(2)        IFRS 16, Leases

 

In January 2016, the IASB issued IFRS 16, "Leases" ("the new Lease Standard"). According to the new Lease Standard, a lease is a contract, or part of a contract, that conveys the right to use an asset for a period of time in exchange for consideration.

 

The effects of the adoption of the new Lease Standard are as follows:

 

·    According to the new Lease Standard, lessees are required to recognize all leases in the statement of financial position (excluding certain exceptions, see below). Lessees will recognize a liability for lease payments with a corresponding right-of-use asset, similar to the accounting treatment for finance leases under the existing standard, IAS 17, "Leases". Lessees will also recognize interest expense and depreciation expense separately.

·    Variable lease payments that are not dependent on changes in the Consumer Price Index ("CPI") or interest rates, but are based on performance or use are recognized as an expense by the lessees as incurred and recognized as income by the lessors as earned.

·    In the event of a change in variable lease payments that are CPI-linked, lessees are required to remeasure the lease liability and record the effect of the remeasurement as an adjustment to the carrying amount of the right-of-use asset.

·    The accounting treatment by lessors remains substantially unchanged from the existing standard, namely classification of a lease as a finance lease or an operating lease.

·    The new Lease Standard includes two exceptions which allow lessees to account for leases based on the existing accounting treatment for operating leases - leases for which the underlying asset is of low financial value and short-term leases (up to one year).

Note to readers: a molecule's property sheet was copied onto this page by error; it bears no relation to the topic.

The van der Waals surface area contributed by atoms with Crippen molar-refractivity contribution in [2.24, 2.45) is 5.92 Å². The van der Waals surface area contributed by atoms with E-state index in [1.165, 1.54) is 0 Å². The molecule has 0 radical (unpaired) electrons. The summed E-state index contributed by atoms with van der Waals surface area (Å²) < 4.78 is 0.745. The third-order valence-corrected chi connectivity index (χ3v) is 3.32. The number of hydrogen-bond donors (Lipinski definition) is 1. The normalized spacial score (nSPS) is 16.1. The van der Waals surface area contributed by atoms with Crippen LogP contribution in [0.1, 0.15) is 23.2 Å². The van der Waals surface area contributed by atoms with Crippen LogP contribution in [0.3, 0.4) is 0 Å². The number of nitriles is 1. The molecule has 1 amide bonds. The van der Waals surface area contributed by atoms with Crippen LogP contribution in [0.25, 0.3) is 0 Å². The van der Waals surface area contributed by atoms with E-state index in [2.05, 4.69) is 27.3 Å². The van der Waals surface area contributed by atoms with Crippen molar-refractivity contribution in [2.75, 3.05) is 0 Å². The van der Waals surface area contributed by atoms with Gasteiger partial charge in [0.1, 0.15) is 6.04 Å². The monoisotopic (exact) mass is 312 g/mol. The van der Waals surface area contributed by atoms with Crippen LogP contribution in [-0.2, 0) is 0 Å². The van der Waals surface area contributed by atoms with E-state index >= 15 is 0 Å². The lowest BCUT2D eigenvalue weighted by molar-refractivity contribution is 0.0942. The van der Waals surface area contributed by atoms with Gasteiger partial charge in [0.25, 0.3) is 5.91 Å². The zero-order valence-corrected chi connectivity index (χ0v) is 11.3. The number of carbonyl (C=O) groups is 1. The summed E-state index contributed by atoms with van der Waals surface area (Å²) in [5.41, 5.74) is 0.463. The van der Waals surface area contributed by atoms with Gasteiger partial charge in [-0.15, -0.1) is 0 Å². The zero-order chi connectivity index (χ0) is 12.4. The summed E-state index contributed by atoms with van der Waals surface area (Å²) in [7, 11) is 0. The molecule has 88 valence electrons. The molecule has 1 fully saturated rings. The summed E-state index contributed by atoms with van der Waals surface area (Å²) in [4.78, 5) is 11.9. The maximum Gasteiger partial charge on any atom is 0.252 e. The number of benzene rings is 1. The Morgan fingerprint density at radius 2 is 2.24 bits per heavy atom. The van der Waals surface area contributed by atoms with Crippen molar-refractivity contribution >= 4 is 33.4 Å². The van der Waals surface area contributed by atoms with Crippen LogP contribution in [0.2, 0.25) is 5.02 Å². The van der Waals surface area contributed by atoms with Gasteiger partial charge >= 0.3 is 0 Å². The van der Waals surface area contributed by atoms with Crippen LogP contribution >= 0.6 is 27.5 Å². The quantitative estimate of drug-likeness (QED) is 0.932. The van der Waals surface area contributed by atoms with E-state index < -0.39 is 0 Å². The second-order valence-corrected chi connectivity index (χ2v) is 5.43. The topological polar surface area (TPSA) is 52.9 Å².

The new Lease Standard is effective for annual periods beginning on or after January 1, 2019.

 

The Company will apply the modified retrospective approach upon the initial adoption of the new Lease Standard by measuring the right-of-use asset at an amount equal to the lease liability, as measured on the transition date.

 

The Company has a number of lease contracts, mainly leases of an office building. In assessing the impact of the new Lease Standard on the financial statements, the Company evaluated the following matters:

 

·    Options to extend the lease - according to the new Lease Standard, the non-cancellable period of a lease includes periods that are covered by options to extend the lease if the lessee is reasonably certain to exercise the option.

·    Separation of lease components - according to the new Lease Standard, all lease components within a contract should be accounted for separately from non-lease components. A lessee is allowed a practical expedient according to which it can elect, by class of underlying asset, not to separate non-lease components from lease components, and instead account for them as a single lease component.

·    Incremental interest rate - the Company estimates the incremental interest rate to be used for measuring the lease liability and right-of-use asset on the date of initial adoption of the new Lease Standard, based on the lease term and nature of the leased asset.

 

The Company estimated that the effect of the initial adoption of the new Lease Standard as of January 1, 2019, is expected to result in an increase in the Company's total assets and liabilities in the amount to USD 9.1 million.